Sulfur Depolarized Anodes for Nickel Strike
I would appreciate if anybody could tell me what is the sulfur depolarized anode which is used in nickel strike, and how can I make or buy it. ThanksN. Dadvand
- Halifax, Canada
A sulfur depolarized anode has sulfur cast into it to aid in anode corrosion and keep the anode from going passive.
Inco can supply them. You can also get them from an anode supplier like Carter Alloys Company [a finishing.com supporting advertiser] or Tally Metal Sales [a finishing.com supporting advertiser].
But, to my knowledge, a strike bath usually operates at a sufficiently low pH that passivity is not usually a problem and regular pure nickel anodes are usually used to avoid nickel buildup.
Ted Mooney, P.E.
Pine Beach, New Jersey
Ed. note: Inco no longer exists but became part of Vale Limited; sorry, we don't know whether nickel anodes are in their Vales's product line anymore.
SD nickel should not be used in a woods strike tank. Your nickel content will rise much faster and the sulfur is a slow poison for the tank. Using SD will make the tank stink, turn a dirty dark color and require considerably more filtration and carbon treatment and will still have to be replaced much sooner for adhesion related problems.James Watts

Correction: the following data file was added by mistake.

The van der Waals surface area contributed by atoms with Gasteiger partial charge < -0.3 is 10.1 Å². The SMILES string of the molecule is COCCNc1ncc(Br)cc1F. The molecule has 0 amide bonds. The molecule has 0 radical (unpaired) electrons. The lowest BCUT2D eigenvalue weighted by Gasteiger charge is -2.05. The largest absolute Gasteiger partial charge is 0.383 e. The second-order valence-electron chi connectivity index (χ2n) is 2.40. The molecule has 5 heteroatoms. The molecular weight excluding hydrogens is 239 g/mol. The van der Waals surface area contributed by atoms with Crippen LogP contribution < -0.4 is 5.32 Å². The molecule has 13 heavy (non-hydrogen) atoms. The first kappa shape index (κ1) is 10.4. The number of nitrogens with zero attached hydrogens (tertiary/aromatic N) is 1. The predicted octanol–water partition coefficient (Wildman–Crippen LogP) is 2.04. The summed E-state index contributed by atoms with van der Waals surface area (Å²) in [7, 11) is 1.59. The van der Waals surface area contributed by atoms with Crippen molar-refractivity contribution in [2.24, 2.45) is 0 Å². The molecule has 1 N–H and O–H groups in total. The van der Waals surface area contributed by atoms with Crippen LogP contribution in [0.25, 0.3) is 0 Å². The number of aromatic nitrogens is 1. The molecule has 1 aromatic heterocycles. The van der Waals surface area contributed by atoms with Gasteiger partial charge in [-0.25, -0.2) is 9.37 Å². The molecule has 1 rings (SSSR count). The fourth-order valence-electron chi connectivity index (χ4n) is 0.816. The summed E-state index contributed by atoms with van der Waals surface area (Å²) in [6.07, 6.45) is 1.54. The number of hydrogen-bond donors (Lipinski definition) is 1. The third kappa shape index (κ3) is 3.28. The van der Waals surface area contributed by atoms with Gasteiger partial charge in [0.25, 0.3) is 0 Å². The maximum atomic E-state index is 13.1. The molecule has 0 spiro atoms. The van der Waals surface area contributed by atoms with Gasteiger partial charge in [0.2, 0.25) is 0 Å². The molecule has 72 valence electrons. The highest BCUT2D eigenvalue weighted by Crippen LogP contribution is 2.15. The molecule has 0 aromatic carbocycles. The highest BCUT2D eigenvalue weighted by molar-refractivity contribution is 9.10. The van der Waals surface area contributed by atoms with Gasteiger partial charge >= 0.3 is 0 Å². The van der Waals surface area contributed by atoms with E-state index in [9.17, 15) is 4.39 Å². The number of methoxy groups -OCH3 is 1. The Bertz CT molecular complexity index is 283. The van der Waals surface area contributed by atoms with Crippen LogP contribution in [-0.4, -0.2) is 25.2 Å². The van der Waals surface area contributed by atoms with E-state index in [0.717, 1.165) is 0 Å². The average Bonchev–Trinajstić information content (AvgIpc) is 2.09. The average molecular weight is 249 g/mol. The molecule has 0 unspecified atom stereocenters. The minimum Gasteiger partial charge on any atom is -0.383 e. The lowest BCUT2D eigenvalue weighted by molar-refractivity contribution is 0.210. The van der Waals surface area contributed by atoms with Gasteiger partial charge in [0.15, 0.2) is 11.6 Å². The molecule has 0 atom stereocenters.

- Navarre, Florida
I agree with both Ted and James. However, it is not necessarily the pH that determines the passivity of regular nickel. The most important component for dissolving regular nickel is the chloride content of the bath. As long there are sufficient chlorides in the bath regular nickel should dissolve just fine. SD nickel was developed and is used extensively in electroforming where controlling plating stress requires baths of low or no chloride content.Don Piett
INCO Ltd - Thompson,Manitoba, Canada
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